Creating an Education Family
Social and emotional learning in the hallways and at home
Hired as a teacher in the Vista Unified School District in 1999, Rafael Olavide has been the principal at the Grapevine Elementary School since 2012. Teachers at the elementary school share their joy for working at Grapevine and talk of how others wish to work there, all because of the way Rafael creates a family atmosphere inside the school. From the students and parents all the way through the teachers and entire school staff, everyone is a valued and respected member of the Grapevine Elementary learning community. Rafael believes in social and emotional learning and lives the example every day in his school hallways.
“This work has given me the opportunity to work with students, teachers, families, and administrators at different levels,” Rafael says. “That has given me the opportunity to see the big picture, to see specifically what each role in our school does and how important those roles are. No matter what your role in school is, it’s important that you and I have the relationships that are going to make that wheel move.”
Working with underprivileged students and families as well as a large ESL community, Rafael concentrates on applying his limited budget most effectively in the best areas to get the biggest bang for his buck all while keeping the lines of communication open between parents, teachers, students, and staff. Whether it’s more teacher training or maybe more language development training for his teachers or interventions for their students, he supervises the additional purchase of resources and monitors to make sure that those are effective in the classroom.
Rafael notes that throughout his career, the schools that he has been serving all have high percentages of students who come from other language home-speaking environments, the vast majority being Spanish. “Literacy is very important for our students because they come with a different language,” Rafael says. “There’s an element of socio-economic status that is heavy as well.”
“We know that students, regardless of the language proficiency, are coming from socio-economic environments that are below the norm,” he says. “We know that there are some gaps in terms of literacy and opportunities when they step in our schools in kindergarten.”
This is the gap that his educators need to work across. Rafael says that there is a point where you really have to be strategic on how you’re going to be able to close that gap with a number of interventions. “Think of literacy and language development,” he says. “Those are the two critical pieces that we need to have in place here, not to mention the social and emotional component that is very prevalent in our schools.”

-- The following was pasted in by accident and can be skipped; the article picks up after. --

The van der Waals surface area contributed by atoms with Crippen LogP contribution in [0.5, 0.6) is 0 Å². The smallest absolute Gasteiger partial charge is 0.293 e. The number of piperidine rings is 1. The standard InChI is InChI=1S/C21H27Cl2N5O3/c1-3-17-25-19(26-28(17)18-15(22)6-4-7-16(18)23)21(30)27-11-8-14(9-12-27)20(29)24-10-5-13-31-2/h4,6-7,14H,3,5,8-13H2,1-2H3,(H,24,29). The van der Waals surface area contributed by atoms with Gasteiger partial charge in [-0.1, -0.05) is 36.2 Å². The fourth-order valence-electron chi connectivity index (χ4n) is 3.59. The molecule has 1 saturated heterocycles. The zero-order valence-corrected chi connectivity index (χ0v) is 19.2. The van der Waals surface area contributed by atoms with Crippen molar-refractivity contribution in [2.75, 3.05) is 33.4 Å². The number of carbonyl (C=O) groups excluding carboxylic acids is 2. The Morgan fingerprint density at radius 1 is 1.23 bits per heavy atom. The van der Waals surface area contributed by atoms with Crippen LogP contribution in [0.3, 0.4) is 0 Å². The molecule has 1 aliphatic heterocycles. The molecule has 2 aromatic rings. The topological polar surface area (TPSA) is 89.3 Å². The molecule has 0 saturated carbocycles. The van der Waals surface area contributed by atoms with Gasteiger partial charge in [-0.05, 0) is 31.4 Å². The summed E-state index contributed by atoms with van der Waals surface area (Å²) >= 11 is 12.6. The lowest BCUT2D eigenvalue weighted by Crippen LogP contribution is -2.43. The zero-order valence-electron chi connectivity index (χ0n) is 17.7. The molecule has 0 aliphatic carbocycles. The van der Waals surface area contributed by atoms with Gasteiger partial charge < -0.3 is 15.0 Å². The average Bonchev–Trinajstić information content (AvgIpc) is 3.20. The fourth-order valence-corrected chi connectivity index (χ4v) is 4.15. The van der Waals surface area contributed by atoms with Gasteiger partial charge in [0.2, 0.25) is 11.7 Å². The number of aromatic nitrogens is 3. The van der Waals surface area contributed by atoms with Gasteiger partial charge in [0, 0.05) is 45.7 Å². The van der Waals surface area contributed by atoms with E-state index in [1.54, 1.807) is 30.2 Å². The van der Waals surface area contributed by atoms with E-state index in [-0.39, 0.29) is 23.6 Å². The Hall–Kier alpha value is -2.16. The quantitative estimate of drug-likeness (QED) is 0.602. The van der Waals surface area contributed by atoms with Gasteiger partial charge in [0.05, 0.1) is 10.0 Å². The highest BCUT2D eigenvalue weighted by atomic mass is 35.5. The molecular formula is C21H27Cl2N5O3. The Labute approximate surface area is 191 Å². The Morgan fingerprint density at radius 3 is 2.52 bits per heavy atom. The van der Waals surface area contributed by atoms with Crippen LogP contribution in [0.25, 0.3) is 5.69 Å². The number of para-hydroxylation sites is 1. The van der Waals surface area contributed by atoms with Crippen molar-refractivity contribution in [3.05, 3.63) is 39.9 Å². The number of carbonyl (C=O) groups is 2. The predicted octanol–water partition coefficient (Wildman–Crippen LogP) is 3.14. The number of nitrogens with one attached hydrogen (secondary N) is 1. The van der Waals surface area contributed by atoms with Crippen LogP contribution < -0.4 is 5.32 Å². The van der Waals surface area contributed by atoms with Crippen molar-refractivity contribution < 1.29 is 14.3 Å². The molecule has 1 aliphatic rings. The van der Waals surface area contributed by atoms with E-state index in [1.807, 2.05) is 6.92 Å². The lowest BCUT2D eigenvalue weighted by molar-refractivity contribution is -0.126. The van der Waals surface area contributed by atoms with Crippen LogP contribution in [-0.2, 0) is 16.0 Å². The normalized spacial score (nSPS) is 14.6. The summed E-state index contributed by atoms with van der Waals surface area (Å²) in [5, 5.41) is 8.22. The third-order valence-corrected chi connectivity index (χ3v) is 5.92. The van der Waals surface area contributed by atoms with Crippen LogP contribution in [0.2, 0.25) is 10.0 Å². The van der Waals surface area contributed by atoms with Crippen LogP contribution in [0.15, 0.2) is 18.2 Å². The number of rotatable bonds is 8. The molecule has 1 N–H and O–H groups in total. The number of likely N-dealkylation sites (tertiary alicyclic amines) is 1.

But the parents are of key importance. “I keep telling them, ‘Think of it as a triangle ─ student, school, home,’” he says. “If the home piece is not strong and they are not part of the process, you’re going to see me calling them more frequently.” Rafael and his team at Grapevine Elementary are finding the balance between the technology, the support for that technology, and what the technology can do in the classroom as the change agent in student learning. “You have to find that balance,” Rafael says. “And, of course, informing our parents about those programs because for them to be successful, all those programs have to have that continuity at home.”
About Rafael Olavide
Rafael Olavide was born in Madrid, Spain, he moved to the United States in 1993, where he started working in education as a bilingual aide in the classroom while attending school at the University of San Diego. In 1999 he was hired as a teacher in the Vista Unified School District. In 2002 he was awarded the Biliteracy Award by the San Diego County of Education. In 2012 he was hired as Principal at Grapevine Elementary. In 2017 he was named Administrator of the Year at the 50th Annual Guided Language Acquisition Design (GLAD) Conference.
Rafael has been working with underprivileged students and families since he started in education and has focused on closing the academic achievement gap. He has been married to his wife Debbie for 25 years and has two children: Victoria, 20, and Michael, 17.
- Times Record – Reading is something many take for granted
- Intervention: Evidence Snapshot – Reading Plus® was found to have potentially positive effects
- Vista Press – Principal Olavide Transforms Grapevine Elementary